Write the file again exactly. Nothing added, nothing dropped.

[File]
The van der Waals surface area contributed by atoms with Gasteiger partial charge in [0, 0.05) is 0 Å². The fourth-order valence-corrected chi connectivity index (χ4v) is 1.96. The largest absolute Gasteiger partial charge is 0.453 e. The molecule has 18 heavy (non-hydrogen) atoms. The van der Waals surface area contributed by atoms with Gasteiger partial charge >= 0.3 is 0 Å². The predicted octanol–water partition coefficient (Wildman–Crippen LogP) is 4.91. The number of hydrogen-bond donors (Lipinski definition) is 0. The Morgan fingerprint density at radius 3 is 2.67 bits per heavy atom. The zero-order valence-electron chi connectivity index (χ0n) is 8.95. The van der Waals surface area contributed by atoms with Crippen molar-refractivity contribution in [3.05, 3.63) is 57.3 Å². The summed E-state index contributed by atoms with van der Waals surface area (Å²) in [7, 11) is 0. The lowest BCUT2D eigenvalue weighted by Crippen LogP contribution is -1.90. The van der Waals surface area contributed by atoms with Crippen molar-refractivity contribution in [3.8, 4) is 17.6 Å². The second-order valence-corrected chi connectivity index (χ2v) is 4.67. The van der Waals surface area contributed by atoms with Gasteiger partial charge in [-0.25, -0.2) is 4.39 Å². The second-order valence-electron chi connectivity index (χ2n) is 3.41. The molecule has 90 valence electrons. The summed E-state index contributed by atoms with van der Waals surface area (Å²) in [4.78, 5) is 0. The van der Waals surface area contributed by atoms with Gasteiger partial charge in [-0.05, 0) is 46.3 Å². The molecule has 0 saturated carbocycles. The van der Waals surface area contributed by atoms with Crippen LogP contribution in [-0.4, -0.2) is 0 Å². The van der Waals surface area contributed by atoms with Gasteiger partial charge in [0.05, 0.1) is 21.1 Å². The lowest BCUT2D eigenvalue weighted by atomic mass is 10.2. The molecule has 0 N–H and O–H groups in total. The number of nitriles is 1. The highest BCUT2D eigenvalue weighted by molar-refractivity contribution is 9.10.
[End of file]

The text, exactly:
The van der Waals surface area contributed by atoms with Gasteiger partial charge in [0, 0.05) is 0 Å². The fourth-order valence-corrected chi connectivity index (χ4v) is 1.96. The largest absolute Gasteiger partial charge is 0.453 e. The molecule has 18 heavy (non-hydrogen) atoms. The van der Waals surface area contributed by atoms with Gasteiger partial charge >= 0.3 is 0 Å². The predicted octanol–water partition coefficient (Wildman–Crippen LogP) is 4.91. The number of hydrogen-bond donors (Lipinski definition) is 0. The Morgan fingerprint density at radius 3 is 2.67 bits per heavy atom. The zero-order valence-electron chi connectivity index (χ0n) is 8.95. The van der Waals surface area contributed by atoms with Crippen molar-refractivity contribution in [3.05, 3.63) is 57.3 Å². The summed E-state index contributed by atoms with van der Waals surface area (Å²) in [7, 11) is 0. The lowest BCUT2D eigenvalue weighted by Crippen LogP contribution is -1.90. The van der Waals surface area contributed by atoms with Crippen molar-refractivity contribution in [3.8, 4) is 17.6 Å². The second-order valence-corrected chi connectivity index (χ2v) is 4.67. The van der Waals surface area contributed by atoms with Gasteiger partial charge in [-0.25, -0.2) is 4.39 Å². The second-order valence-electron chi connectivity index (χ2n) is 3.41. The molecule has 90 valence electrons. The summed E-state index contributed by atoms with van der Waals surface area (Å²) in [4.78, 5) is 0. The van der Waals surface area contributed by atoms with Gasteiger partial charge in [-0.05, 0) is 46.3 Å². The molecule has 0 saturated carbocycles. The van der Waals surface area contributed by atoms with Crippen LogP contribution in [-0.4, -0.2) is 0 Å². The van der Waals surface area contributed by atoms with Gasteiger partial charge in [0.05, 0.1) is 21.1 Å². The lowest BCUT2D eigenvalue weighted by atomic mass is 10.2. The molecule has 0 N–H and O–H groups in total. The number of nitriles is 1. The highest BCUT2D eigenvalue weighted by molar-refractivity contribution is 9.10.